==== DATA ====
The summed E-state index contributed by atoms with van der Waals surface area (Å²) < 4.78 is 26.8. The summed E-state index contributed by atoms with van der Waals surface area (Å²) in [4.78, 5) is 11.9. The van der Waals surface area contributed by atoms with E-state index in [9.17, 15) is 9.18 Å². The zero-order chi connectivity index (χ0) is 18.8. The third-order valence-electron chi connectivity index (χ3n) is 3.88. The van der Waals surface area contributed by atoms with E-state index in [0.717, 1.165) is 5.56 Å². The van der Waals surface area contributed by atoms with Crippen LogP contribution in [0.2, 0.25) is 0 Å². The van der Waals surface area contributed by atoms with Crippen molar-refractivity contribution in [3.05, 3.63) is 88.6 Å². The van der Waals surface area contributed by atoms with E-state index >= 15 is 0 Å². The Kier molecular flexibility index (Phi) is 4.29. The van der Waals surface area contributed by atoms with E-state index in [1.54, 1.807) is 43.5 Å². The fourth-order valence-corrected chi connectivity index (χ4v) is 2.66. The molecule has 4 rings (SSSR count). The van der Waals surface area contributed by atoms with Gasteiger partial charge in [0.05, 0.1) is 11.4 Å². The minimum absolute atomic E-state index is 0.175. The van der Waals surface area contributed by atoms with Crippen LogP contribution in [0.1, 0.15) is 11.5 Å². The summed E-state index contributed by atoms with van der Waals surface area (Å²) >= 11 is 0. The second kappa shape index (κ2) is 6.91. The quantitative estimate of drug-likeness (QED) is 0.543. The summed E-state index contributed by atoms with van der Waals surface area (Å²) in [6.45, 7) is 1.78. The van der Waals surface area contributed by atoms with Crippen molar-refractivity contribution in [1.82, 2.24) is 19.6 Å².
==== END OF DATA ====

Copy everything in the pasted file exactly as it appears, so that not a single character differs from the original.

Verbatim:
The summed E-state index contributed by atoms with van der Waals surface area (Å²) < 4.78 is 26.8. The summed E-state index contributed by atoms with van der Waals surface area (Å²) in [4.78, 5) is 11.9. The van der Waals surface area contributed by atoms with E-state index in [9.17, 15) is 9.18 Å². The zero-order chi connectivity index (χ0) is 18.8. The third-order valence-electron chi connectivity index (χ3n) is 3.88. The van der Waals surface area contributed by atoms with E-state index in [0.717, 1.165) is 5.56 Å². The van der Waals surface area contributed by atoms with Crippen LogP contribution in [0.2, 0.25) is 0 Å². The van der Waals surface area contributed by atoms with Crippen molar-refractivity contribution in [3.05, 3.63) is 88.6 Å². The van der Waals surface area contributed by atoms with E-state index >= 15 is 0 Å². The Kier molecular flexibility index (Phi) is 4.29. The van der Waals surface area contributed by atoms with E-state index in [1.54, 1.807) is 43.5 Å². The fourth-order valence-corrected chi connectivity index (χ4v) is 2.66. The molecule has 4 rings (SSSR count). The van der Waals surface area contributed by atoms with Gasteiger partial charge in [0.05, 0.1) is 11.4 Å². The minimum absolute atomic E-state index is 0.175. The van der Waals surface area contributed by atoms with Crippen LogP contribution in [0.1, 0.15) is 11.5 Å². The summed E-state index contributed by atoms with van der Waals surface area (Å²) >= 11 is 0. The second kappa shape index (κ2) is 6.91. The quantitative estimate of drug-likeness (QED) is 0.543. The summed E-state index contributed by atoms with van der Waals surface area (Å²) in [6.45, 7) is 1.78. The van der Waals surface area contributed by atoms with Crippen molar-refractivity contribution in [1.82, 2.24) is 19.6 Å².